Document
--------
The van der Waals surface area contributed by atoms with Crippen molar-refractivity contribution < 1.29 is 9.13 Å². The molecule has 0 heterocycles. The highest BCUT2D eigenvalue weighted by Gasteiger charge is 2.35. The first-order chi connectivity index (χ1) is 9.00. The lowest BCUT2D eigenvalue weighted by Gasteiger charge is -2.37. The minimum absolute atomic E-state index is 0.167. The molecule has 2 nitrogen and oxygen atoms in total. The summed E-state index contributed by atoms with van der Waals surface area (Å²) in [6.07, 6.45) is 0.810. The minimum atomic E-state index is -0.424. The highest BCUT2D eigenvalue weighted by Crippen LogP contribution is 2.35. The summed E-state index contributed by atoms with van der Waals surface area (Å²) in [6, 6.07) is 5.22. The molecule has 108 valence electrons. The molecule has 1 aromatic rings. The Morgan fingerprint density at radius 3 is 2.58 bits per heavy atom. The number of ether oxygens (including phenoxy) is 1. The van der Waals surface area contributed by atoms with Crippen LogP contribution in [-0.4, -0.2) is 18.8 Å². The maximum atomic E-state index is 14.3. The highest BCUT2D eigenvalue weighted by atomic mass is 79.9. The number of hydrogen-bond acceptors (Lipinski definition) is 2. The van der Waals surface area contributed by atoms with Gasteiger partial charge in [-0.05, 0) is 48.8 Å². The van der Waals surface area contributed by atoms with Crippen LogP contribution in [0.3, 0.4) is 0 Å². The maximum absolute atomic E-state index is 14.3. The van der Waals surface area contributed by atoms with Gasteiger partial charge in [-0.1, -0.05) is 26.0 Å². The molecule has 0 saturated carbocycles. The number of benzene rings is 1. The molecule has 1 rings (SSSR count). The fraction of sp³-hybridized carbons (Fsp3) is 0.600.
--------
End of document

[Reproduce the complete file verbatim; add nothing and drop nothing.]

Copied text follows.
The van der Waals surface area contributed by atoms with Crippen molar-refractivity contribution < 1.29 is 9.13 Å². The molecule has 0 heterocycles. The highest BCUT2D eigenvalue weighted by Gasteiger charge is 2.35. The first-order chi connectivity index (χ1) is 9.00. The lowest BCUT2D eigenvalue weighted by Gasteiger charge is -2.37. The minimum absolute atomic E-state index is 0.167. The molecule has 2 nitrogen and oxygen atoms in total. The summed E-state index contributed by atoms with van der Waals surface area (Å²) in [6.07, 6.45) is 0.810. The minimum atomic E-state index is -0.424. The highest BCUT2D eigenvalue weighted by Crippen LogP contribution is 2.35. The summed E-state index contributed by atoms with van der Waals surface area (Å²) in [6, 6.07) is 5.22. The molecule has 108 valence electrons. The molecule has 1 aromatic rings. The Morgan fingerprint density at radius 3 is 2.58 bits per heavy atom. The number of ether oxygens (including phenoxy) is 1. The van der Waals surface area contributed by atoms with Crippen LogP contribution in [-0.4, -0.2) is 18.8 Å². The maximum atomic E-state index is 14.3. The highest BCUT2D eigenvalue weighted by atomic mass is 79.9. The number of hydrogen-bond acceptors (Lipinski definition) is 2. The van der Waals surface area contributed by atoms with Gasteiger partial charge in [-0.05, 0) is 48.8 Å². The van der Waals surface area contributed by atoms with Crippen LogP contribution in [0.3, 0.4) is 0 Å². The maximum absolute atomic E-state index is 14.3. The van der Waals surface area contributed by atoms with Gasteiger partial charge in [-0.1, -0.05) is 26.0 Å². The molecule has 0 saturated carbocycles. The number of benzene rings is 1. The molecule has 1 rings (SSSR count). The fraction of sp³-hybridized carbons (Fsp3) is 0.600.